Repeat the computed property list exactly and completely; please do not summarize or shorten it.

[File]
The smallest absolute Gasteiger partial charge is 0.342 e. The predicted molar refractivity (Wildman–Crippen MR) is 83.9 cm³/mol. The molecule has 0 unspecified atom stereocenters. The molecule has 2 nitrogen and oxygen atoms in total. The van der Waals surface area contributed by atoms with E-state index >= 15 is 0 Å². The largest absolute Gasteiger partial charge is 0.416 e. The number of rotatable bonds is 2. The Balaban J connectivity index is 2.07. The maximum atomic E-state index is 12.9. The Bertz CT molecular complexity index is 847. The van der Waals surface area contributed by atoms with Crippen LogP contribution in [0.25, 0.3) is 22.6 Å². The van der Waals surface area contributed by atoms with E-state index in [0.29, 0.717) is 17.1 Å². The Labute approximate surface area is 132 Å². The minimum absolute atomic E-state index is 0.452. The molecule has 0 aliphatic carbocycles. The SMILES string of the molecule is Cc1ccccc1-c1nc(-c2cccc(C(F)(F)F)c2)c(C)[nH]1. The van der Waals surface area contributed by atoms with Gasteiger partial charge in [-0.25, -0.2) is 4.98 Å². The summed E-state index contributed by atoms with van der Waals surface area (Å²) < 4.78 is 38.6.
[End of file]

The smallest absolute Gasteiger partial charge is 0.342 e. The predicted molar refractivity (Wildman–Crippen MR) is 83.9 cm³/mol. The molecule has 0 unspecified atom stereocenters. The molecule has 2 nitrogen and oxygen atoms in total. The van der Waals surface area contributed by atoms with E-state index >= 15 is 0 Å². The largest absolute Gasteiger partial charge is 0.416 e. The number of rotatable bonds is 2. The Balaban J connectivity index is 2.07. The maximum atomic E-state index is 12.9. The Bertz CT molecular complexity index is 847. The van der Waals surface area contributed by atoms with Crippen LogP contribution in [0.25, 0.3) is 22.6 Å². The van der Waals surface area contributed by atoms with E-state index in [0.29, 0.717) is 17.1 Å². The Labute approximate surface area is 132 Å². The minimum absolute atomic E-state index is 0.452. The molecule has 0 aliphatic carbocycles. The SMILES string of the molecule is Cc1ccccc1-c1nc(-c2cccc(C(F)(F)F)c2)c(C)[nH]1. The van der Waals surface area contributed by atoms with Gasteiger partial charge in [-0.25, -0.2) is 4.98 Å². The summed E-state index contributed by atoms with van der Waals surface area (Å²) < 4.78 is 38.6.